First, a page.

'Offensive' Lynx adverts banned by advertising watchdog
Six adverts for Lynx men's toiletries have been banned in their current form by the advertising watchdog after attracting more than 100 complaints.
The Advertising Standards Authority concluded that the five internet adverts and a poster "were likely to cause serious or widespread offence".
Many complainants said an ad for Lynx shower gel was sexually suggestive.
Lynx manufacturer Unilever said its adverts provoked diverse reactions and it had not intended to cause offence.
The adverts were circulated during the summer.
The poster for Lynx shower gel showed a woman in a bikini under a shower at a beach, with the headline: "The cleaner you are the dirtier you get."
The 113 complainants said it was sexually suggestive, demeaning to women, and inappropriate for public display because it could be seen by children. Some of the complainants reported they had seen the poster near schools.
In its adjudication, the ASA concluded the poster was "likely to be considered offensive by many members of the public, particularly those who were accompanied by children".
But the ASA said two TV ads in the campaign, featuring a group of women in bikinis, were unlikely to cause offence because they had timing restrictions to protect children.
Five internet adverts for Lynx Dry Full Control deodorant, which featured model Lucy Pinder, attracted 15 complaints.
The adverts, shown on sites including Yahoo, Hotmail and Spotify, showed Ms Pinder eating an ice lolly, stripping wallpaper or bending over an oven door.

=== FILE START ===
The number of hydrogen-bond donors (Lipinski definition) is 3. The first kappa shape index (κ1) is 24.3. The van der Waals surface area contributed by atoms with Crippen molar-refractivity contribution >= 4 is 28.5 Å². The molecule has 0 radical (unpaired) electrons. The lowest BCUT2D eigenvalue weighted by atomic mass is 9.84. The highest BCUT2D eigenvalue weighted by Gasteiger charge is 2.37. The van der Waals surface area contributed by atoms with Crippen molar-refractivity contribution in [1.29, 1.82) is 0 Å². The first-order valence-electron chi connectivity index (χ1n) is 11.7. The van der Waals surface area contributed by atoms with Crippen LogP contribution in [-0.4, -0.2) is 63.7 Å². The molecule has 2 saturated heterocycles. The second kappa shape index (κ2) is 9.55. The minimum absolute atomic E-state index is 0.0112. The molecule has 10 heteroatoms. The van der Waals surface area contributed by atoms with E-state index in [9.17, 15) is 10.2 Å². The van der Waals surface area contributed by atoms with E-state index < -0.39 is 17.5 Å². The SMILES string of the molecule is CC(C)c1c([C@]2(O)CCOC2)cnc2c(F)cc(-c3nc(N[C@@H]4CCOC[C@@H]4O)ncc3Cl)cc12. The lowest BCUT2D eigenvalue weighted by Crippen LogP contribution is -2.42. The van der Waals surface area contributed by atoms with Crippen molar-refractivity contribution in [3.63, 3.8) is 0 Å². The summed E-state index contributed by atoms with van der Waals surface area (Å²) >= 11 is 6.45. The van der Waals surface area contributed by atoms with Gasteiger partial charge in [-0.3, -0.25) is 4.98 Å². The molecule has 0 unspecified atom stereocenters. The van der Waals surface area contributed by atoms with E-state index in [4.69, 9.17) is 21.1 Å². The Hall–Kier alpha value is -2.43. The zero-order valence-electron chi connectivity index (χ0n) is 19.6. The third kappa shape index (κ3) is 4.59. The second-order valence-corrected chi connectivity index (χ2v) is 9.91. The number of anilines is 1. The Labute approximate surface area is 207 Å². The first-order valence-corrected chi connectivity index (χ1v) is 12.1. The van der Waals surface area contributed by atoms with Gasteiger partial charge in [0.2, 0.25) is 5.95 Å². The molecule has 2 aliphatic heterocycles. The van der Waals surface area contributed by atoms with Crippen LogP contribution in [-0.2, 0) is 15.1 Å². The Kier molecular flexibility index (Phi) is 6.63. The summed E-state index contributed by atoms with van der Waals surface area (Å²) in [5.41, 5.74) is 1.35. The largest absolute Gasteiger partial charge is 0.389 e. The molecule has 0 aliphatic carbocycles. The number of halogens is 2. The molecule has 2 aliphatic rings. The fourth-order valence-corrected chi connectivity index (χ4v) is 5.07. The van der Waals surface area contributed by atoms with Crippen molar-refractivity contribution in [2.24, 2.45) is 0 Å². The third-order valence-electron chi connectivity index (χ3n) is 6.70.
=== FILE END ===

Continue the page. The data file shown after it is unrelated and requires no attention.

In a separate ruling on the internet adverts, the ASA concluded that they were irresponsible because they had been placed on two websites, Rotten Tomatoes and Anorak, which "were not protected through age verification or other similar targeting".
It noted that Unilever intended the adverts to be a "tongue-in-cheek take on the 'mating game'", but the various activities carried out by Ms Pinder were "presented in a sexually provocative way".
The adverts were "likely to be seen as gratuitous and to objectify women", it said, and would also be "seen as degrading to women".
The watchdog warned Unilever to ensure its adverts were "appropriately targeted" in future.
A spokesman for Lynx said: "As an advertiser we strive to be responsible and observe strict guidelines for all brand communications.
"Lynx adverts often provoke diverse reactions and opinions but it is never our intention to cause offence."
Last month, at a Downing Street summit, the ASA said it was tightening its rules to protect children from unsuitable images.